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Home | 2016 | January

Brief Encounter II

Posted by Thersites on UTC 2016-01-18 10:08.

In the 1945 film Brief Encounter, a man and a woman, two complete strangers, meet at a railway station. There is indeed a fruitless subsequent affair, but the whole thing fizzles out respectably enough. There is no rape, no groping, no intoxication of the alcoholic sort. There is high passion and the bitterness of a final separation. The film was only a romantic dream and young women of the time knew it: Celia Johnson might bump into Trevor Howard, but she might also bump into the Mad Axeman – or worse.

It is for that reason that down the generations the older females in a good family have always given the younger females a solid piece of advice: whatever you do, never trust a man. In German-speaking countries it is a popular saying: Trau' keinem unter siebzig, 'Don't trust any man under 70'. The age limit should perhaps be revised upwards these days to take into account the sprightly new generation of predatory pensioners lurking at bus stops and on public transport, but the principle still applies. It was the duty of every mother and aunt to drum that saying into the heads of their daughters and nieces.

A piece in Austria's Kronen Zeitung dated 17.01.2016, alerts us to the plot of Brief Encounter II (2016).

In the new version Celia encounters Trevor on a train from the Wiener Neustadt to Wien. They get to talking and she, the petite 18-year-old, found the lanky 21-year-old stranger sympathisch. They both decided to sit on a park bench in the Prater park drinking. Just as in 1945, romance was in the air, despite the subzero temperatures. About two o'clock in the morning Trevor raped Celia 'from behind' on the park bench. She managed to free herself and run off, but Trevor caught her up and was about to give her another dose of bitter-sweet romance when the security personnel in the park arrived, alerted by her screams.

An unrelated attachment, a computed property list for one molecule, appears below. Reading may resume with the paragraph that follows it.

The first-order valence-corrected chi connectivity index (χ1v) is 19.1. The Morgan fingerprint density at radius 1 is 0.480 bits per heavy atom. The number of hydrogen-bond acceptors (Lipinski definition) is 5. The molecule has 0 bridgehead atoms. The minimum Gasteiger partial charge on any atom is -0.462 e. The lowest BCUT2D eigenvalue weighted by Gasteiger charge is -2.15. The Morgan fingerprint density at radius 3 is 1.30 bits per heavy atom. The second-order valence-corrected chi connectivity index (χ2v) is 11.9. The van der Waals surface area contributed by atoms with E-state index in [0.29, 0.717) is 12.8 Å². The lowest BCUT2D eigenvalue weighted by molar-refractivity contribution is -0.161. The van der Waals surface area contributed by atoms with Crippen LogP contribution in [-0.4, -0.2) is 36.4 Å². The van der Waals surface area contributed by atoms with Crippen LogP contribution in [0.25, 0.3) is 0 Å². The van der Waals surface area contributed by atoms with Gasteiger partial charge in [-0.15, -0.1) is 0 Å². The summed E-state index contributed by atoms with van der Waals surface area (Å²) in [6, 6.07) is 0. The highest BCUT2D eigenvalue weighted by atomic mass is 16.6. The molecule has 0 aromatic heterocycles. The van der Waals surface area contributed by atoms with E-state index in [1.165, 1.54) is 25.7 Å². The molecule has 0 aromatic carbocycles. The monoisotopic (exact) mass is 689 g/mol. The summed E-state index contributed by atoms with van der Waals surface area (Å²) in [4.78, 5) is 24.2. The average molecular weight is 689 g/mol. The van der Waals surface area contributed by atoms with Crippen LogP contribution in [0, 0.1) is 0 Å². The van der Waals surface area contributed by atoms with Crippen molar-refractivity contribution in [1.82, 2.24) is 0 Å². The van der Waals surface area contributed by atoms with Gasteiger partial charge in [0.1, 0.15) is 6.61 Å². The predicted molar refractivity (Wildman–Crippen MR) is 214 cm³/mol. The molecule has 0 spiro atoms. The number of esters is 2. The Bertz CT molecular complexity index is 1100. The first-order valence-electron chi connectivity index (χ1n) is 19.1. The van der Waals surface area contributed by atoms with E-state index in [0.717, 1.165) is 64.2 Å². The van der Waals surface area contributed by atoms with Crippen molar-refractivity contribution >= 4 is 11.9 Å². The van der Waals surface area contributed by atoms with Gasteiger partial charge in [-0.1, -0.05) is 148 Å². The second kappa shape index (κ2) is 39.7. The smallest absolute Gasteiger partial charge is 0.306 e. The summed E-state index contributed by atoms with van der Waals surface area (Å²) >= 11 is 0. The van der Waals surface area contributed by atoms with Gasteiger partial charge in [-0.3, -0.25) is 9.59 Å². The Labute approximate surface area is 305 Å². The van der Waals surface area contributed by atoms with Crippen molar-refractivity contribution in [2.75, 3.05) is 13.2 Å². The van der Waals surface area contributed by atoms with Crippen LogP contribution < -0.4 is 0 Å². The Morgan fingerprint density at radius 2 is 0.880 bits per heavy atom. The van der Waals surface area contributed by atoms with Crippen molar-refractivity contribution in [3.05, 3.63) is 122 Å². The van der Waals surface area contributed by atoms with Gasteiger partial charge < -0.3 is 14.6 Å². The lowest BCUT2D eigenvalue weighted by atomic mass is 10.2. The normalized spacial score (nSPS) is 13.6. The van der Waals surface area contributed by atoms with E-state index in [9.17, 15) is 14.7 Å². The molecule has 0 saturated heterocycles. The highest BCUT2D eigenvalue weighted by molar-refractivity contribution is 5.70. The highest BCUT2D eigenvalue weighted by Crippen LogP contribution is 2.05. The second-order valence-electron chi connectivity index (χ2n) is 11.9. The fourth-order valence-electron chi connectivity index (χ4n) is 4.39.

The famous ferris wheel in the Prater park in Vienna.

The famous Riesenrad, ferris wheel, in the Prater park in Vienna, well known to fans of The Third Man (1949). Celia ran through here trying to get away after the first attack.
Photo: Martin A. Jöchl, Kronen Zeitung, Austria.

Of course there is a lot to the story that we have excluded from our summary of the plot of Brief Encounter II. Trevor is an Afghan staying at a refugee house in Vienna, who apparently has given his reason for the attack as: 'I want sex'.

We know little about Celia, but the only thing we can be sure of is that she either wasn't told, or that she wasn't listening when she was told: Trau' keinem unter siebzig.

This incident is not a migrant problem, it's a stupidity problem.